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Drupal 7 - Making Your Own Tokens

According to the Drupal API:

Tokens are placeholders that can be put into text by using the syntax [type:token], where type is the machine-readable name of a token type, and token is the machine-readable name of a token within this group.

Many modules in and out of the Drupal core provide tokens which can be used in conjunction with token_replace() to provide myriad options for contextual data to be used in content on your sites. There are two hooks needed to implement your own tokens, the first one is the hook_token_info() function:

 * Implements hook_token_info().
function simple_tokens_token_info() {
  $types['andy_pangus'] = array(
    'name' => t("Andy Pangus Tokens"),
    'description' => t("Tokens for Andy Pangus."),
  // Andy Pangus specific tokens.
  $andy_pangus['user_name'] = array(
    'name' => t("User Name"),
    'description' => t("The {user}.name of the user viewing the content."),
  $andy_pangus['user_email'] = array(
    'name' => t("User Email"),
    'description' => t("The {user}.mail of the user viewing the content."),
  return array(
    'types' => $types,
    'tokens' => array(
      'andy_pangus' => $andy_pangus,

The above hook is used to provide a list of types and tokens to be displayed on text editing screens, so that people editing text can see what tokens are available. We define only one type, 'andy_pangus', which will be used to replace the 'type' of [type:token]. Then we define two tokens for use along with our token type and return that information as an associative array. Next, the hook_tokens() function is used to do the actual replacement of tokens when token_replace() is called:

 * Implements hook_tokens().
function simple_tokens_tokens($type, $tokens, array $data = array(), array $options = array()) {
  global $user;
  $replacements = array();
  if ($type == 'andy_pangus') {
    foreach ($tokens as $name => $original) {
      switch ($name) {
        case 'user_name':
          $replacements[$original] = $user->name;
        case 'user_email':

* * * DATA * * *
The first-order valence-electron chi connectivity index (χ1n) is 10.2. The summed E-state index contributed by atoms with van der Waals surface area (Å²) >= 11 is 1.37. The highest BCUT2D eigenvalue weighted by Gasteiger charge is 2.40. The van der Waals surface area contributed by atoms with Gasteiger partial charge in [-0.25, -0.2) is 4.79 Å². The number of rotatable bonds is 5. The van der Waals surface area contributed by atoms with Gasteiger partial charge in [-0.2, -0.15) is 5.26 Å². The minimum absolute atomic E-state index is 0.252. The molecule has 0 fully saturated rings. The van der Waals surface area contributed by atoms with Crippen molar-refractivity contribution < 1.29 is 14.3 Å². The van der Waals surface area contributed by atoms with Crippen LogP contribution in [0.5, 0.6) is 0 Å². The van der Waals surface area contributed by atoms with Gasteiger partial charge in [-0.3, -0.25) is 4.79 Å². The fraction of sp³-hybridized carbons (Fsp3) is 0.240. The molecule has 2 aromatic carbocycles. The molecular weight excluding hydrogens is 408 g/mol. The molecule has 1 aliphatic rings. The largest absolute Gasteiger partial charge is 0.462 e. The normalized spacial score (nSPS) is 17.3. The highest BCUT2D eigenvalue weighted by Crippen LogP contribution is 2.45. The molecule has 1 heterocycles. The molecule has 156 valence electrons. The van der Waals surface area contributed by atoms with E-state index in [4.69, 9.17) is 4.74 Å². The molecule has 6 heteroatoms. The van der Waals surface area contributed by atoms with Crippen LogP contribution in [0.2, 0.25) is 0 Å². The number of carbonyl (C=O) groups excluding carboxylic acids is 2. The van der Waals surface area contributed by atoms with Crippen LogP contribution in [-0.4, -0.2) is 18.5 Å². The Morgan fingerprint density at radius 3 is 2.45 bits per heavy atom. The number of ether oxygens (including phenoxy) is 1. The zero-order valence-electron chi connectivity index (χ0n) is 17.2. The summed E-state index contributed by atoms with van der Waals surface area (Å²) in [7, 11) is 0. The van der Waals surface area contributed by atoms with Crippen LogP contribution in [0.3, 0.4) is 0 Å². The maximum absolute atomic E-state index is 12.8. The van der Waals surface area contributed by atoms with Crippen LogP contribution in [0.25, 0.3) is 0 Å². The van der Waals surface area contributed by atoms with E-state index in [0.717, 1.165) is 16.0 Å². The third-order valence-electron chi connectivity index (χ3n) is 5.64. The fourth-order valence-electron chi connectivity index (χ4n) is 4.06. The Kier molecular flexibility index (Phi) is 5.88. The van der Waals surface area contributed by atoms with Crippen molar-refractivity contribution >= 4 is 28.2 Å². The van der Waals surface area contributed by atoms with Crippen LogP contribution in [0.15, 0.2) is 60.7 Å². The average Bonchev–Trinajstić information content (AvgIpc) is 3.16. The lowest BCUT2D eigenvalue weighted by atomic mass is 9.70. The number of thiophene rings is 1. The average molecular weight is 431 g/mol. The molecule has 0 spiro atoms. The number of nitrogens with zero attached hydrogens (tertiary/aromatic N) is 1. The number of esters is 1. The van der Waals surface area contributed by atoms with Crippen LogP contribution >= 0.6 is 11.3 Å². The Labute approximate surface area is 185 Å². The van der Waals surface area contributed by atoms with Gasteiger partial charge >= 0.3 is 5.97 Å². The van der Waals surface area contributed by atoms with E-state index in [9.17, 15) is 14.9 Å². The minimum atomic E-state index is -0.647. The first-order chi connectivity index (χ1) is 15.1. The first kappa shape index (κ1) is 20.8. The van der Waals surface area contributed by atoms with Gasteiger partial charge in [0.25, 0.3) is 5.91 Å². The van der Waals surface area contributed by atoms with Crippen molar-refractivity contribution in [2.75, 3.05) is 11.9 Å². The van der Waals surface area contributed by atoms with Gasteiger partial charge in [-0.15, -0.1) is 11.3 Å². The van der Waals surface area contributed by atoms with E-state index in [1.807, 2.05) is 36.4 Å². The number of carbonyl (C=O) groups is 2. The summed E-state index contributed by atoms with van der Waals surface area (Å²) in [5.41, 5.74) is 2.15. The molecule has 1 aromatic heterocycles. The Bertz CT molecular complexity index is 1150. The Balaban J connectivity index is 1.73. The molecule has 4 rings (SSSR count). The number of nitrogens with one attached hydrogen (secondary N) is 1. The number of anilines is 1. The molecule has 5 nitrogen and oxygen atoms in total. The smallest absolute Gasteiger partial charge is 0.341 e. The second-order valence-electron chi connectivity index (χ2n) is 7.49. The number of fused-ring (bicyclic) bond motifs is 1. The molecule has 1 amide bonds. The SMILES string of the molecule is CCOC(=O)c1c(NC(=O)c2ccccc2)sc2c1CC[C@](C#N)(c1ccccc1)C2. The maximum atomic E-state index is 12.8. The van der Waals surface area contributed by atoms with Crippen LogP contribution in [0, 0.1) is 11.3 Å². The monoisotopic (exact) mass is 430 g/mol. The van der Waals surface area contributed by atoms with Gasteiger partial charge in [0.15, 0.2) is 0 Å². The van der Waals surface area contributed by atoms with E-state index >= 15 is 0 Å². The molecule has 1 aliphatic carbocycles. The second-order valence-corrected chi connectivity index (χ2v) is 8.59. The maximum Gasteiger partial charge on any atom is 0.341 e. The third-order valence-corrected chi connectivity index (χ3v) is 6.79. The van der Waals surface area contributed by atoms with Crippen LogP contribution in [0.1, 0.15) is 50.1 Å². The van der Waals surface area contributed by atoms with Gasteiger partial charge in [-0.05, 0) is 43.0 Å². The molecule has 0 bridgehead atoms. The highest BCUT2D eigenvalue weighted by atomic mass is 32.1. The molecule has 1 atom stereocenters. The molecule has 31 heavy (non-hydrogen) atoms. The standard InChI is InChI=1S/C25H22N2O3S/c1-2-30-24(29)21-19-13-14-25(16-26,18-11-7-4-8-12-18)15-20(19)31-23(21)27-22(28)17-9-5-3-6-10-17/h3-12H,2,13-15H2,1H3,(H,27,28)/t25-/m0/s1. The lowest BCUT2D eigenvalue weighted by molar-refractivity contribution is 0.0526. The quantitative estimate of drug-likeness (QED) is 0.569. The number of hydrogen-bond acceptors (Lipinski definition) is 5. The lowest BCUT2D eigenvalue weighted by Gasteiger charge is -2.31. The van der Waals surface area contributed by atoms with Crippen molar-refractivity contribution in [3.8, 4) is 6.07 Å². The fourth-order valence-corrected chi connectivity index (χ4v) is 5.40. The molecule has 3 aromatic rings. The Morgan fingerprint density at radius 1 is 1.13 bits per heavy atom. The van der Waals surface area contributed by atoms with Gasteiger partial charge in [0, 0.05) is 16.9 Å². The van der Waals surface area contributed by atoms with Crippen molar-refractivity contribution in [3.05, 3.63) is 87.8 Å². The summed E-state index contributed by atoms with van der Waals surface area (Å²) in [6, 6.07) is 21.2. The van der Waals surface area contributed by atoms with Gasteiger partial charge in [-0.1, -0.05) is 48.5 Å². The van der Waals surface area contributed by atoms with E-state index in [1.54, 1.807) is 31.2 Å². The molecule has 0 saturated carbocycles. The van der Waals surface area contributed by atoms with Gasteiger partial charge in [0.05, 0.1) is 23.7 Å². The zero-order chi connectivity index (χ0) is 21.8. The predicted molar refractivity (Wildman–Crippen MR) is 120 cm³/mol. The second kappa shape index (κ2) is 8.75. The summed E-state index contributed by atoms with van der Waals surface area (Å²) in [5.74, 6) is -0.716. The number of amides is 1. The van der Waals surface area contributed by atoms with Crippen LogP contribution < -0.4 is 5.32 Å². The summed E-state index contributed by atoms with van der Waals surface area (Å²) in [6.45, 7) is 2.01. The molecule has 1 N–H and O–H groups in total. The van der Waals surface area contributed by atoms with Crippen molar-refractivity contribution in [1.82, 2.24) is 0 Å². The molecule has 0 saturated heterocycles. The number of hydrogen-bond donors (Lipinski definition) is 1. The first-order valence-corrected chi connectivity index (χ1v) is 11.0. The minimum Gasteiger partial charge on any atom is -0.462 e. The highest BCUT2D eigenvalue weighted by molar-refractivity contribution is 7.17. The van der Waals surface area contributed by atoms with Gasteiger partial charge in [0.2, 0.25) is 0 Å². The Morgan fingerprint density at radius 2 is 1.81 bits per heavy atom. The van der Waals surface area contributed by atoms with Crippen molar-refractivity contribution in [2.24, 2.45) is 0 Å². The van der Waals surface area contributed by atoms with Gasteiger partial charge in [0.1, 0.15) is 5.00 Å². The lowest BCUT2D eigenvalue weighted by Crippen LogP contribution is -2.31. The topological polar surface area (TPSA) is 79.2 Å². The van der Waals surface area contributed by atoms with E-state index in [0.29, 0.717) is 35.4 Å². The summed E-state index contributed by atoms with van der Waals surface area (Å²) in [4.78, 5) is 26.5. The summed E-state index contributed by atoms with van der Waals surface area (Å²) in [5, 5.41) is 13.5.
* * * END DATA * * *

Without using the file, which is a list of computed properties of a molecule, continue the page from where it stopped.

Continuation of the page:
$replacements[$original] = $user->mail;
  return $replacements;

The hook_tokens() function is invoked on each token-type group. This allows us to provide replacement text for any of the tokens in the groups that we defined with hook_token_info(). We pass each token of our type through a switch statement which handles replacing the token with its string representation. Lastly here's the file:

name = Simple Tokens
description = A module with a couple tokens
package = Andy Pangus Examples
core = 7.x
dependencies[] = token
files[] = simple_tokens.module

After you enable the module you may need to clear your cache to make the new tokens available. If you want to make sure they are ready for use, go to 'admin/help/token' to see them listed:

The tokens listed on the help page.

To test, create a new node, I used a basic page, and set the text area to use the PHP filter to render text. We'll use token_replace() to render the tokens on the page:

  <strong>Your user name:</strong> <?php print_r(token_replace('[andy_pangus:user_name]')); ?>
  <strong>Your email address:</strong>  <?php print_r(token_replace('[andy_pangus:user_email]')); ?>

Now save your node and check it out. Any time someone visits that page they will see the user name and email they have listed in their user information. While these tokens are very basic there are myriad possibilities which can be as complicated as you need them to be.

Download the source for this example.